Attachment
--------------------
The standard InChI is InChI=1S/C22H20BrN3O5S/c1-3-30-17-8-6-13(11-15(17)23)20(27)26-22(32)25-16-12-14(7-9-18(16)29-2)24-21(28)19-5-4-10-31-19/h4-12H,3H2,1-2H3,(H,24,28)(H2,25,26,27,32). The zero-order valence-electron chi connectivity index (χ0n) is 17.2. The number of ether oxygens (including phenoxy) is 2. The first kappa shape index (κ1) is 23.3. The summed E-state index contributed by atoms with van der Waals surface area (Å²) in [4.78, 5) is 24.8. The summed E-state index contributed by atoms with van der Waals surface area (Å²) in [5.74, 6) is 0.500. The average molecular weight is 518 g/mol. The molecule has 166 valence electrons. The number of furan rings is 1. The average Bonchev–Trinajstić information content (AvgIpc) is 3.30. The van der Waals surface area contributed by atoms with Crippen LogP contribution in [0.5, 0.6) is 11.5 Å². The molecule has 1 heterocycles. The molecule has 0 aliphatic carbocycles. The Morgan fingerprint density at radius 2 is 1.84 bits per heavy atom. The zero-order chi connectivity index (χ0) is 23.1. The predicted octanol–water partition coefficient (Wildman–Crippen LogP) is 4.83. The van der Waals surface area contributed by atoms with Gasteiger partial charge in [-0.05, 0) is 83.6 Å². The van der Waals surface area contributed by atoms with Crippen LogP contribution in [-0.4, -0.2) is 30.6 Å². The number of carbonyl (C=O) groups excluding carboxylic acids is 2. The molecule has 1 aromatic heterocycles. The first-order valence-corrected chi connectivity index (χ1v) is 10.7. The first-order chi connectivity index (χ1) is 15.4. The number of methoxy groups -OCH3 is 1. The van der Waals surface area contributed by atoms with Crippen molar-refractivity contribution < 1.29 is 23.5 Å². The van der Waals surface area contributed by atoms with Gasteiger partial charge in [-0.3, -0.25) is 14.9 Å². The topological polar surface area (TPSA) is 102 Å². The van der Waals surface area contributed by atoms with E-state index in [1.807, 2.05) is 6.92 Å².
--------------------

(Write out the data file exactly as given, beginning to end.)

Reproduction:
The standard InChI is InChI=1S/C22H20BrN3O5S/c1-3-30-17-8-6-13(11-15(17)23)20(27)26-22(32)25-16-12-14(7-9-18(16)29-2)24-21(28)19-5-4-10-31-19/h4-12H,3H2,1-2H3,(H,24,28)(H2,25,26,27,32). The zero-order valence-electron chi connectivity index (χ0n) is 17.2. The number of ether oxygens (including phenoxy) is 2. The first kappa shape index (κ1) is 23.3. The summed E-state index contributed by atoms with van der Waals surface area (Å²) in [4.78, 5) is 24.8. The summed E-state index contributed by atoms with van der Waals surface area (Å²) in [5.74, 6) is 0.500. The average molecular weight is 518 g/mol. The molecule has 166 valence electrons. The number of furan rings is 1. The average Bonchev–Trinajstić information content (AvgIpc) is 3.30. The van der Waals surface area contributed by atoms with Crippen LogP contribution in [0.5, 0.6) is 11.5 Å². The molecule has 1 heterocycles. The molecule has 0 aliphatic carbocycles. The Morgan fingerprint density at radius 2 is 1.84 bits per heavy atom. The zero-order chi connectivity index (χ0) is 23.1. The predicted octanol–water partition coefficient (Wildman–Crippen LogP) is 4.83. The van der Waals surface area contributed by atoms with Gasteiger partial charge in [-0.05, 0) is 83.6 Å². The van der Waals surface area contributed by atoms with Crippen LogP contribution in [-0.4, -0.2) is 30.6 Å². The number of carbonyl (C=O) groups excluding carboxylic acids is 2. The molecule has 1 aromatic heterocycles. The first-order valence-corrected chi connectivity index (χ1v) is 10.7. The first-order chi connectivity index (χ1) is 15.4. The number of methoxy groups -OCH3 is 1. The van der Waals surface area contributed by atoms with Crippen molar-refractivity contribution < 1.29 is 23.5 Å². The van der Waals surface area contributed by atoms with Gasteiger partial charge in [-0.3, -0.25) is 14.9 Å². The topological polar surface area (TPSA) is 102 Å². The van der Waals surface area contributed by atoms with E-state index in [1.807, 2.05) is 6.92 Å².